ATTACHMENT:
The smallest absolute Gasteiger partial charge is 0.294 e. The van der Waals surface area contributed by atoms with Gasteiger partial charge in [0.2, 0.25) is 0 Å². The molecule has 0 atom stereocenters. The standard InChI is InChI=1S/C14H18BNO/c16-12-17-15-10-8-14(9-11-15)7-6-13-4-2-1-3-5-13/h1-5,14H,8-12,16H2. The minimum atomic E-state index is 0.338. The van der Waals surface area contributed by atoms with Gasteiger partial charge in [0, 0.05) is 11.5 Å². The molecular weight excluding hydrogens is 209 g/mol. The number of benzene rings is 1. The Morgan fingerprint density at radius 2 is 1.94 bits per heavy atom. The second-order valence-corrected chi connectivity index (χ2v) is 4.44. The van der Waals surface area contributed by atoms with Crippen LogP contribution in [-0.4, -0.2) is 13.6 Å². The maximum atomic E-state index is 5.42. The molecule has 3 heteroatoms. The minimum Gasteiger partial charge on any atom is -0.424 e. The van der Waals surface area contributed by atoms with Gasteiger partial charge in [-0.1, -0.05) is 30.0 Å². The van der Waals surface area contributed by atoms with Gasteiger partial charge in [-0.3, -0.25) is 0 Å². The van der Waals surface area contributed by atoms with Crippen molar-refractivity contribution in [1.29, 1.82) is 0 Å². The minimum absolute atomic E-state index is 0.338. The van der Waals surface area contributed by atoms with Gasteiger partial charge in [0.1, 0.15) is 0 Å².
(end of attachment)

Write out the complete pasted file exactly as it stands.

The smallest absolute Gasteiger partial charge is 0.294 e. The van der Waals surface area contributed by atoms with Gasteiger partial charge in [0.2, 0.25) is 0 Å². The molecule has 0 atom stereocenters. The standard InChI is InChI=1S/C14H18BNO/c16-12-17-15-10-8-14(9-11-15)7-6-13-4-2-1-3-5-13/h1-5,14H,8-12,16H2. The minimum atomic E-state index is 0.338. The van der Waals surface area contributed by atoms with Gasteiger partial charge in [0, 0.05) is 11.5 Å². The molecular weight excluding hydrogens is 209 g/mol. The number of benzene rings is 1. The Morgan fingerprint density at radius 2 is 1.94 bits per heavy atom. The second-order valence-corrected chi connectivity index (χ2v) is 4.44. The van der Waals surface area contributed by atoms with Crippen LogP contribution in [-0.4, -0.2) is 13.6 Å². The maximum atomic E-state index is 5.42. The molecule has 3 heteroatoms. The minimum Gasteiger partial charge on any atom is -0.424 e. The van der Waals surface area contributed by atoms with Gasteiger partial charge in [-0.1, -0.05) is 30.0 Å². The van der Waals surface area contributed by atoms with Gasteiger partial charge in [-0.3, -0.25) is 0 Å². The van der Waals surface area contributed by atoms with Crippen molar-refractivity contribution in [1.29, 1.82) is 0 Å². The minimum absolute atomic E-state index is 0.338. The van der Waals surface area contributed by atoms with Gasteiger partial charge in [0.1, 0.15) is 0 Å².